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AMERICAN ACADEMY OF NEUROLOGY Completed Reports AA1 American Academy of Neurology, Practice Com- mittee. Extracranial-intracranial bypass surgery for treatment or prevention of stroke. 1986 Feb. tExpert opinion, Group judgment] AA2 . Hyperbaric oxygen therapy for treatment of senility, multiple sclerosis, and cerebral edema. 1986 Feb. tExpert opinion, Group judgment] AA3 . Apheresis (therapeutic) in the treatment of Guillain-Barre Syndrome.1985 fun. LExpert opin- ion, Group judgment] AA4 . Apheresis in treatment of systemic lupus erythematosus. 1985 fun. tExpert opinion, Group judgment] AA5 . Percutaneous transluminal angioplasty (PTA). 1985 Feb. tExpert opinion, Group judgment] AA6 . Topographic mapping. 1985. Feb. LEx- pert opinion, Group judgment] AA7 . Apheresis in treatment of chronic relaps- ing polyneuropathy. 1984 Feb. LExpert opinion, Group judgment] AA8 . Autopsies on patients with slow virus dis- eases. 1984 Nov. [Expert opinion, Group judgments AA9 . EEG guidelines for epileptic mentally re- tarded.1984 Nov. [Expert opinion, Groupjudgment] AA10 . Electromyographic biofeedback in treat- ment of hyperactivity. 1984 Feb. [Expert opinion, Group judgment] AA11 . Electronystagmography. 1984 Jun. LEx- pert opinion, Group judgment] AA12 . Functional integration in the alleviation of chronic muscular pain and spasticity. 1984 Feb. LExpert opinion, Group judgment] AA13 . Nuclear magnetic resonance. 1984 Feb. fExpert opinion, Group judgment] AA14 . Sterotactic cingulatomy. 1984 Nov. LEx- pert opinion, Group judgment] AA15 . Amyotrophic lateral sclerosis injected modified neurotoxin for treatment. 1983 Feb. fEx- pert opinion, Group judgment] AA16 . Edinburgh Masker for stuttering. 1983 Jun. tExpert opinion, Group judgment] AA17 . Histamine desensitization for cluster headache. 1983 Jun. [Expert opinion, Group judg- ment] AA18 . Melodic intonation therapy for aphasia. tExpert opinion, Group judgment] AAl9 . Modified neurotoxin in the treatment of ALS. 1983 fun. fExpert opinion, Group judgment] AA20 . Plasmapheresis in treatment of multiple sclerosis. 1983 Feb. fExpert opinion, Group judg- ment] AA21 . Plasmapheresis in treatment of myasthe- nia gravis. 1983 Feb. fExpert opinion, Group judg- ment] AA22 . Somatosensory evoked response. 1983 Nov. tExpert opinion, Group judgment] AA23 . Trancutaneous electrical nerve stimula- tion for treatment of acute pain for ambulatory pa- tients. 1983 Nov. fExpert opinion, Group judgment] AA24 . Twenty-four hour EEG ambulatory monitoring. 1983 Jun. tExpert opinion, Group judg- ment] AA25 . Biofeedback for headaches. 1982 Jun. [Expert opinion, Group judgment] AA26 . Carotid infusion of BCNU for glioblas- toma multiforme. 1982 Jun. tExpert opinion, Group judgment] AA27 . Cerebellar stimulator implantation for cerebral palsy. 1982 Oct. tExpert opinion, Group judgment] AA28 . Cerebellar stimulator implantation.1982 Jun. LExpert opinion, Group judgment] AA29 . Cochleostomy with neurovascular trans- plant in treatment of Meniere's Disease. 1982 Oc- t.tExpert opinion, Group judgment] AA30 . EEG monitoring-ambulatory. 1982 Apr. fExpert opinion, Group judgment] AA31 . EEG monitoring during open-heart sur- gery and immediate post-operative period. 1982 Oct. LExpert opinion, Group judgment] AA32 . Negative pressure respirators for home use in chronic neuromuscular disease. 1982 Oct. LEx- pert opinion, Group judgment] AA33 . Spinal cord stimulation for treatment of cerebral palsy. 1982 Jun. tExpert opinion, Group judgment] AA34 . Taste and smell clinics. 1982 Jun. fEx- pert opinion, Group judgment] AA35 . Acupuncture.1981 Jul. [Expert opinion, Group judgment] AA36 . Apheresis for multiple sclerosis. 1981 ~ul. FExpert opinion, Group judgment] 5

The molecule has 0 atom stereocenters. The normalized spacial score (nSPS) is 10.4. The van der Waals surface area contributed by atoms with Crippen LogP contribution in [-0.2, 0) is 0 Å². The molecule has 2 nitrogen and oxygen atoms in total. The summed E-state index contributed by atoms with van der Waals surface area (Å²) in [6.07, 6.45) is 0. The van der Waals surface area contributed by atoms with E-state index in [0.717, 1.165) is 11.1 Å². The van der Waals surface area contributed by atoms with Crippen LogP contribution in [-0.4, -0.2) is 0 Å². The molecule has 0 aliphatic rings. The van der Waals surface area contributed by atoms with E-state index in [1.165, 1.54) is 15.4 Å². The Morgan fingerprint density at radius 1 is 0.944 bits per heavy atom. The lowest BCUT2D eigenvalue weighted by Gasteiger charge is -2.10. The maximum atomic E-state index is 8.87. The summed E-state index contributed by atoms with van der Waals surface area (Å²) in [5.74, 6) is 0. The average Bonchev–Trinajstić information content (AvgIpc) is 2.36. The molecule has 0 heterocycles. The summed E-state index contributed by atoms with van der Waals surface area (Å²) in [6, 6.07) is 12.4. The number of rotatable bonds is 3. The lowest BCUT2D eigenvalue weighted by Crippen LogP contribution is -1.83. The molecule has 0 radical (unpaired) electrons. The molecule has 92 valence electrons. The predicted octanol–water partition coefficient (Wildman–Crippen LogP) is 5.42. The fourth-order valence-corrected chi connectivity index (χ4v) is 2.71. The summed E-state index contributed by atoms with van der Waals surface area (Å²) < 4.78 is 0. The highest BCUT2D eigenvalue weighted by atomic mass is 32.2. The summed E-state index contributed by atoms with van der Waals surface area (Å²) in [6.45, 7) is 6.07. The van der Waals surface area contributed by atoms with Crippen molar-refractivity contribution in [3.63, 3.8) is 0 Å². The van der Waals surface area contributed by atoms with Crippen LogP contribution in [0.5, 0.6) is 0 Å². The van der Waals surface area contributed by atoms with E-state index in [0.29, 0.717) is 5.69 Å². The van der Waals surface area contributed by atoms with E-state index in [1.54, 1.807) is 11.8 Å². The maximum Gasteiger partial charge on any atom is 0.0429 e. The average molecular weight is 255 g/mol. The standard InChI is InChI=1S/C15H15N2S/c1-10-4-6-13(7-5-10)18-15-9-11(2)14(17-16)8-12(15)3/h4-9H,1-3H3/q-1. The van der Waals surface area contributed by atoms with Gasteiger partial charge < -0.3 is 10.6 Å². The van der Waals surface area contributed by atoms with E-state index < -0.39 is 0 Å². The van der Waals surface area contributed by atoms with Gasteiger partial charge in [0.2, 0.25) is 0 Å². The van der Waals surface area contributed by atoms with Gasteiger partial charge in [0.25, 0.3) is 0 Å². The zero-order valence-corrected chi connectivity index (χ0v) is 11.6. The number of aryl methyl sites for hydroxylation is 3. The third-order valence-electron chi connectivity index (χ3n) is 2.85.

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MEDICAL TECHNOLOGY ASSESSMENT DIRECTORY AA37 . EEG interpretation and brain stem evoked response. 1981 Jul. fExpert opinion, Group judgment] AA38 . Electrical nerve stimulation of post-sur- gical pain. 1981 Apr. fExpert opinion, Group judg- ment] AA39 . Electrical stimulation for treatment of Bell's Palsy. 1981 Apr. tExpert opinion, Group judg- ment] AA40 . Electrical stimulation for treatment of facial nerve palsy.1981 May. [Expert opinion, Group judgment] AA41 . Histamine therapy for Men~tre's Dis- ease. 1981 Jul. LExpert opinion, Group judgment] AA42 . Prolotherapy.1981 Jul. Expert opinion, Group judgment] AA43 . Visual evoked potentials. 1981 Jul. tEx- pert opinion, Group judgment] American Academy of Ophthalmology Ophthalmic Procedures Assessment Program PO Box 7424 655 Beach Street San Francisco, CA 94120-7424 415-561-8500 AA44 . Biofeedback treatment for migraine headache. 1980 Apr. LExpert opinion, Group judg- ment] AA45 . Continuous EEG monitoring during surgery. 1980 Apr. tExpert opinion, Group judg- ment1 AA46 . Intracranial pressure monitors. 1980 Oct. FExpert opinion, Group judgment] AA47 . Neurosonology. 1980 Mar. FExpert opinion, Group judgment] AA48 . Spinal stimulation for multiple sclerosis. 1980 May. tExpert opinion, Group judgment] AA49 . Transfer factor treatment in multiple sclerosis. 1980 Apr. fExpert opinion, Group judg- ment] AA50 . Ultrasonic arteriography. 1980 May. fExpert opinion, Group judgment] Contact: Lea Gamble, Director Health Policy Research; or David L. Guyton, M.D., Chairman, Committee on Ophthalmic Procedures Assessment, Wilmer Ophthalmo- logical Institute, the Johns Hopkins Hospital, Baltimore, MD 21205, 301-955-8314. Overview: The American Academy of Ophthalmology (AAO) is a professional associa- tion composed of over 14,000 physicians trained in the specialty of ophthalmology. It offers a wide range of membership services including continuing education programs, public and professional information materials, and scientific meetings. The Ophthal- mic Procedures Assessment Program is the medical technology assessment program of the AAO. Purpose: To present state-of-the-science information about ophthalmic technologies that will help Academy members make informed decisions about patient care. Primary intended users: Physicians, third party payers, government regulators. Technologies: Medical or surgical procedure, drug, device. Ophthalmology-related orphan drugs and products, diagnostic and therapeutic de- vices, and medical and surgical procedures are assessed. Intervention: Treatment, diagnosis. 6